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Publication numberUS3911102 A
Publication typeGrant
Publication dateOct 7, 1975
Filing dateSep 16, 1974
Priority dateSep 21, 1970
Publication numberUS 3911102 A, US 3911102A, US-A-3911102, US3911102 A, US3911102A
InventorsMichael Harrison
Original AssigneeColgate Palmolive Co
Export CitationBiBTeX, EndNote, RefMan
External Links: USPTO, USPTO Assignment, Espacenet
Dentifrices
US 3911102 A
Abstract
Visually clear dentifrices containing synthetic amorphous complex aluminosilicate salts are disclosed.
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Description  (OCR text may contain errors)

United States Patent 11 1 1111 Harrison Oct. 7, 1975 [5 DENTIFRICES Nov. 27. 1970 United Kingdom 56577/70 [75] lnventor: Michael Harrison,

Newcastkvupongryne England [52] US. Cl. 1 1 1 424/49 [51] Int. Cl. A6lK 7/16 [731 Assigneel WEN-Palmolive Company New 581 Field of Search 424/49-58 York, N.Yv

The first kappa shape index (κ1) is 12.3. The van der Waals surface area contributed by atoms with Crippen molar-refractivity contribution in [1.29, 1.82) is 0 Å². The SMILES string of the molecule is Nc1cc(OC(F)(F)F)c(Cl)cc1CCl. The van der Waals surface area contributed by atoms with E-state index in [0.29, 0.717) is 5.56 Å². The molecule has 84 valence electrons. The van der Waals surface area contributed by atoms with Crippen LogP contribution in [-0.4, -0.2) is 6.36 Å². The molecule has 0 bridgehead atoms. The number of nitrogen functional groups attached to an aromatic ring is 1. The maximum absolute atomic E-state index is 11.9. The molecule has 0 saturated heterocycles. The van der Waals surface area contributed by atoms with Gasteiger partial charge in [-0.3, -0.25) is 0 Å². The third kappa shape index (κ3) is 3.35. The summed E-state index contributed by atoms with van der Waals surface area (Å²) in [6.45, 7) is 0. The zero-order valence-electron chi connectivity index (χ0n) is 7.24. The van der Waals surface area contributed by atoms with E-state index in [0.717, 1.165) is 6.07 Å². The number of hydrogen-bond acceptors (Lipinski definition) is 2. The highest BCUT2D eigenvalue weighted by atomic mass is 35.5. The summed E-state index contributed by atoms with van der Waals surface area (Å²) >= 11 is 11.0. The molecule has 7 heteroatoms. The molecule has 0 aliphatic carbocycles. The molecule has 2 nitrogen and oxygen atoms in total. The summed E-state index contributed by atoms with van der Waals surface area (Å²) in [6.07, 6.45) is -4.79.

[22] Filed; Se t. 16 1974 Primary Examiner-Richard L. Huff Appl. No.: 506,670

Related U.S. Application Data Continuation of Ser. No. l82,142, Sept. 20, I971, abandoned,

Foreign Application Priority Data Sept. 2|, I970 United Kingdom .7 44858/70 Attorney, Agent, or FirmR0bert L. Stone; Herbert S. Sylvester; Murray M. Grill ABSTRACT '5 Claims, No Drawings DENTIFRICES This is a continuation of Application Ser. No. 182,142 filed Sept. 20, 1971, now abandoned.

This invention relates to dentifriees. In particular, it relates to dentifrices which are visually substantially clear.

Dentifrices which are visually clear, i.e. substantially transparent or translucent, are appealing to consumers. To be effective in cleaning the teeth, a polishing agent or abrasive ingredient such as calcium carbonate, dicalcium phosphate, tricalcium phosphate, calcium pyrophosphate and corresponding water insoluble magnesium salts has been included in dentifrices. An effect of such agents in conventional formulations is to render the dentifrices opaque.

It is an advantage of this invention that an effective polishing is provided whle permitting the dentifrice to remain visually translucent or transparent, that is substantially clear. Other advantages will be apparent from consideration of the following specification.